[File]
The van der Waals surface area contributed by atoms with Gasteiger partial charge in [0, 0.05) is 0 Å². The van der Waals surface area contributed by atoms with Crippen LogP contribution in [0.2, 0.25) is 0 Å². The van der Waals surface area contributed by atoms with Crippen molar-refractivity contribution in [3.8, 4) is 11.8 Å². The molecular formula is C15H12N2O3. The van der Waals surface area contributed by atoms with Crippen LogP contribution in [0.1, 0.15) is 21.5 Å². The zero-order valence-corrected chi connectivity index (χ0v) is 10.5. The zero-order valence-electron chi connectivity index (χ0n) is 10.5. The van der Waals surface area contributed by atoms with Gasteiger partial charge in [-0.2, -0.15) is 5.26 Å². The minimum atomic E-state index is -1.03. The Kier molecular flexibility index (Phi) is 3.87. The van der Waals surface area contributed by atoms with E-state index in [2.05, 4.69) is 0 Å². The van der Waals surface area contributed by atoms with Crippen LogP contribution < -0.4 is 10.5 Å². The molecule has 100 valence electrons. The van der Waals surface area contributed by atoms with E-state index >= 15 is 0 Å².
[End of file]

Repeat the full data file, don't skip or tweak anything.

The van der Waals surface area contributed by atoms with Gasteiger partial charge in [0, 0.05) is 0 Å². The van der Waals surface area contributed by atoms with Crippen LogP contribution in [0.2, 0.25) is 0 Å². The van der Waals surface area contributed by atoms with Crippen molar-refractivity contribution in [3.8, 4) is 11.8 Å². The molecular formula is C15H12N2O3. The van der Waals surface area contributed by atoms with Crippen LogP contribution in [0.1, 0.15) is 21.5 Å². The zero-order valence-corrected chi connectivity index (χ0v) is 10.5. The zero-order valence-electron chi connectivity index (χ0n) is 10.5. The van der Waals surface area contributed by atoms with Gasteiger partial charge in [-0.2, -0.15) is 5.26 Å². The minimum atomic E-state index is -1.03. The Kier molecular flexibility index (Phi) is 3.87. The van der Waals surface area contributed by atoms with E-state index in [2.05, 4.69) is 0 Å². The van der Waals surface area contributed by atoms with Crippen LogP contribution < -0.4 is 10.5 Å². The molecule has 100 valence electrons. The van der Waals surface area contributed by atoms with E-state index >= 15 is 0 Å².